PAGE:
Exploring Antarctica with National Geographic

To visit Antarctica generally means braving rough sea crossings aboard ice-strengthened vessels, but for those who do are rewarded with amazing scenery and tremendous interaction with unique wildlife.

This trip is an adventure of a lifetime as you’ll spend two weeks exploring the Antarctica Peninsula and surrounding islands and waterways aboard the National Geographic Explorer or sister-ship, the Orion.

With the comforts and amenities of a cruise, you’ll view mountains and towering icebergs, glide in sturdy Zodiac landing craft in search of leopard seals, and kayak through protected waters dotted with ice formations as penguins swim alongside.

Antarctica is a land of extremes: the coldest and driest continent on earth with the highest average elevation. As the fifth largest continent, it’s also the most southern, overlaying the South Pole. Scarcely touched by humans, this frozen land boasts spectacular scenery broken up by a few scientific bases and a permanent population of only a few thousand.

Get your camera ready to capture images from this once-in-a-lifetime trip. A National Geographic photographer accompanies each trip and can give helpful tips. Historians and naturalists are also on board as part of a team of diverse experts giving travelers rare access to information on the land and marine life they’ll encounter.

From Buenos Aires or Santiago you’ll fly to Ushuaia, Argentina, a bustling tourist city with an international airport. It’s also a cruise port and the closest deepwater port to the Antarctic and is the southernmost city in the world.

Enjoy lunch aboard a catamaran cruise on the Beagle Channel before boarding ship…then it’s out to sea for a crossing of the Drake Passage, a spectacular place to spot whales.

Antarctica is accessible only during the austral summer season November to March, months during which the sea ice melts enough for access. Coastal temperatures can rise as high as 57 degrees and there are 24 hours of daylight.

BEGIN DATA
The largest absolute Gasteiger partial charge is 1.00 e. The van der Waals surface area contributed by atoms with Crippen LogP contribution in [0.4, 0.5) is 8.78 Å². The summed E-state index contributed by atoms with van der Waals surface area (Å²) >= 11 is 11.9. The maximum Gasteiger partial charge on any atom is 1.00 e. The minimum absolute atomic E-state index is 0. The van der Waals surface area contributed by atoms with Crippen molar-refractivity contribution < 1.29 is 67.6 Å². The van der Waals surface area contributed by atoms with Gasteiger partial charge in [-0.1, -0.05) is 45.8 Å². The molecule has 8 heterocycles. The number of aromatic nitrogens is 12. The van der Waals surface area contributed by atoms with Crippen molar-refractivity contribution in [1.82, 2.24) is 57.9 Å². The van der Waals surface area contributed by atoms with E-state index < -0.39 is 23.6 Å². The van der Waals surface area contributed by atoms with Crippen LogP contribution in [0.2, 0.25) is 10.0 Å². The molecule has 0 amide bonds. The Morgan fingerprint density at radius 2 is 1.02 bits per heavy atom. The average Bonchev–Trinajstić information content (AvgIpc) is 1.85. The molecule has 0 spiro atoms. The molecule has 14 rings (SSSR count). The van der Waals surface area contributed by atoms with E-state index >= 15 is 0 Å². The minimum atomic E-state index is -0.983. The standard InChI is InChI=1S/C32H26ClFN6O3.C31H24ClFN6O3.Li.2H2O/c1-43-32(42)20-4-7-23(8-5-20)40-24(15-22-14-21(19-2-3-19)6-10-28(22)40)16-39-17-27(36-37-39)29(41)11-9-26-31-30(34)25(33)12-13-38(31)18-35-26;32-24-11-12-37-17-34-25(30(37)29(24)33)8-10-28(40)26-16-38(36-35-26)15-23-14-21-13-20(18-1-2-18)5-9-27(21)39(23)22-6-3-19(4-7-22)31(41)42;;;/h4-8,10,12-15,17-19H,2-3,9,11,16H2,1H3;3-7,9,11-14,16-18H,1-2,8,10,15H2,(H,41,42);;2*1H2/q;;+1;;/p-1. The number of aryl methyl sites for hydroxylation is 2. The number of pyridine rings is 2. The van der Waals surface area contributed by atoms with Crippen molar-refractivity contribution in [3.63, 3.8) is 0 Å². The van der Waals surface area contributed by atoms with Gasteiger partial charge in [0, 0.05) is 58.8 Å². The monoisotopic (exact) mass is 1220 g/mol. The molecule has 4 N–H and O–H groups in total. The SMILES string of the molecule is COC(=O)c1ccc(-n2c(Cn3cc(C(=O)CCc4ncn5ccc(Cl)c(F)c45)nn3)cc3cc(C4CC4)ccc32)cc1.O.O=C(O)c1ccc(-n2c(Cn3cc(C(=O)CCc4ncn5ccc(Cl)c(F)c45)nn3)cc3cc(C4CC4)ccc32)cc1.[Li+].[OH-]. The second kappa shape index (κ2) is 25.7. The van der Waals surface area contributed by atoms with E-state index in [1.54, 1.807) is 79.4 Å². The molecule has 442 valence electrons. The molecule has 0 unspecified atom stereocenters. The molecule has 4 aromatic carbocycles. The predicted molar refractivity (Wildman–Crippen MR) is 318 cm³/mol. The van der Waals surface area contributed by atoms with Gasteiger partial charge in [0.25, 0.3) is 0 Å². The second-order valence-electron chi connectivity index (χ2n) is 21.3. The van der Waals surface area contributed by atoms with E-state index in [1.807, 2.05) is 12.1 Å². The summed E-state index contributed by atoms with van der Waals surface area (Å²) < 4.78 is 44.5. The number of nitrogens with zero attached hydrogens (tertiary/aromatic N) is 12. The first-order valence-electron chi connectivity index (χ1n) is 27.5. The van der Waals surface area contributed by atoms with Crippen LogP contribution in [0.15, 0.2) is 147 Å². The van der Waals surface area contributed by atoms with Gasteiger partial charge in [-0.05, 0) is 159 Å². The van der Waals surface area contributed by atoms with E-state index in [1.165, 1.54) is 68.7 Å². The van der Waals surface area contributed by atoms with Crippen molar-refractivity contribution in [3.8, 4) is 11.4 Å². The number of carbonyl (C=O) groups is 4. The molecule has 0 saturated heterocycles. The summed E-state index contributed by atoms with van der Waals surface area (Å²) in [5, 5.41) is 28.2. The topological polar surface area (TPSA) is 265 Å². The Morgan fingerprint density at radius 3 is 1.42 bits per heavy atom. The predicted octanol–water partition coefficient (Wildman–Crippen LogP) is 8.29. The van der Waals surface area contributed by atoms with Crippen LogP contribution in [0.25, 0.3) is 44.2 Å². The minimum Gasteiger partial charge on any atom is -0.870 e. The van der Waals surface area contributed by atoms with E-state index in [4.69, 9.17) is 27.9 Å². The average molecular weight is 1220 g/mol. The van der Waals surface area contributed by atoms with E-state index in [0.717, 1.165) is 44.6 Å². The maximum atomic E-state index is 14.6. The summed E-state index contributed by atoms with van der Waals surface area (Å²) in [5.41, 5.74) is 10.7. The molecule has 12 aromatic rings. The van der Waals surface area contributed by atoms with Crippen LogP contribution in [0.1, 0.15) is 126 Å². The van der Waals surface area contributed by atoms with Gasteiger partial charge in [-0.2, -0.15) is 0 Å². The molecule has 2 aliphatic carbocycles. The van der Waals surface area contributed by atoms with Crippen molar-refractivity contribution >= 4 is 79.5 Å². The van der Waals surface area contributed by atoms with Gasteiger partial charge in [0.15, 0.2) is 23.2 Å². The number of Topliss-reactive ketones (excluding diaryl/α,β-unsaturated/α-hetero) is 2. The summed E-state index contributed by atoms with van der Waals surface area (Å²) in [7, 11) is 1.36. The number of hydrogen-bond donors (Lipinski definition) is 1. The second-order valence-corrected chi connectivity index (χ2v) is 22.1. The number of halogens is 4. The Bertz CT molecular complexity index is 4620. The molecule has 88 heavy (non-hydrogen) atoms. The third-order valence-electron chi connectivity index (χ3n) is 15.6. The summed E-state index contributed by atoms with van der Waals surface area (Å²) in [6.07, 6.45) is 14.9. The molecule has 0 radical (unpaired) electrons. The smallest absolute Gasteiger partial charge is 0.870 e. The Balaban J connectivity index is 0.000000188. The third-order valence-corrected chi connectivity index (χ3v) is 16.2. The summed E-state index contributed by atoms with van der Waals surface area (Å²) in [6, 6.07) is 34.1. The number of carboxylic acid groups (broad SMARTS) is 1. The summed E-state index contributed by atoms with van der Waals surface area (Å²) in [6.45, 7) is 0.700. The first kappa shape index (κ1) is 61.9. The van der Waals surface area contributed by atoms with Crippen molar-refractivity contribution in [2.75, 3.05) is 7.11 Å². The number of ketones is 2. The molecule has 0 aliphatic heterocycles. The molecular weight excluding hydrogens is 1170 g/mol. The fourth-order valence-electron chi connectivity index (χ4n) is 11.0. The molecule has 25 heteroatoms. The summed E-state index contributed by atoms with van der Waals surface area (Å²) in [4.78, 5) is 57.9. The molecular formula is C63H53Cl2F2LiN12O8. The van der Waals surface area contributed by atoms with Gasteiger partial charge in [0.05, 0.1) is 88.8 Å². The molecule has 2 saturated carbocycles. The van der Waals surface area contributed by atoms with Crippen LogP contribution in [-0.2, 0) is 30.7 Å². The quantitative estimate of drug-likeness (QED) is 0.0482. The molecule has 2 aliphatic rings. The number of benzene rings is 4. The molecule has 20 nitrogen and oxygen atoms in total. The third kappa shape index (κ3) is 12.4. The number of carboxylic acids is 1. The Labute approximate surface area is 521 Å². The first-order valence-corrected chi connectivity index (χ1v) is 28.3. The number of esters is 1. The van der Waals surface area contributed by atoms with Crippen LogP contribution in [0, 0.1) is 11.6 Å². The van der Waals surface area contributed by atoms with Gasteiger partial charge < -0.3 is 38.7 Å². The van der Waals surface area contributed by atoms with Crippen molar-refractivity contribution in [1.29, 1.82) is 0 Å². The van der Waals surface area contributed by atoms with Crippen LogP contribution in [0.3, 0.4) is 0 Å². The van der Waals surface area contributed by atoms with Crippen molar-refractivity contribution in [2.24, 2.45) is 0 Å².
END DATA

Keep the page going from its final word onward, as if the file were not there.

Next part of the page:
With those daylight hours there’s ample opportunity to explore as you travel. Along the way there are stops and the schedule is flexible to allow time for an after-dinner Zodiac cruise, or a day landing to hike, encounter wildlife, or kayak your way through a maze of icebergs.

At Paradise Bay you might hike to a mountain summit or kayak along a cliff-side rookery to spot blue-eyed shags. You can step ashore at Peterman Island to stroll among the thousands of gentoo penguins standing near the water. With flamboyant red beaks, white-feather caps, and peach-colored feet the gentoo penguins stand out against the drab, rock-strewn habitat. The island supports a breeding colony of about 3000 pairs. Other birds nesting here include Adelie penguins, imperial shags, Wilson’s storm petrels, and south polar skuas.

The ship docks at Neko Harbor, allowing time to climb high on an ice field for a panoramic view of peaks surrounding the calm bay. With every landing you’ll likely be greeted by scores of penguins.

By day eleven it’s back out to sea as the ship rounds the southernmost tip of South America where Atlantic and Pacific Oceans meet. The last night on board brings a farewell dinner and the opportunity to share your stories with fellow travelers before arriving back in Ushuaia for your flight home.

Depending on choice of shipboard accommodations, the price starts at $13,000. For more information, click here.

Photo credit: National Geographic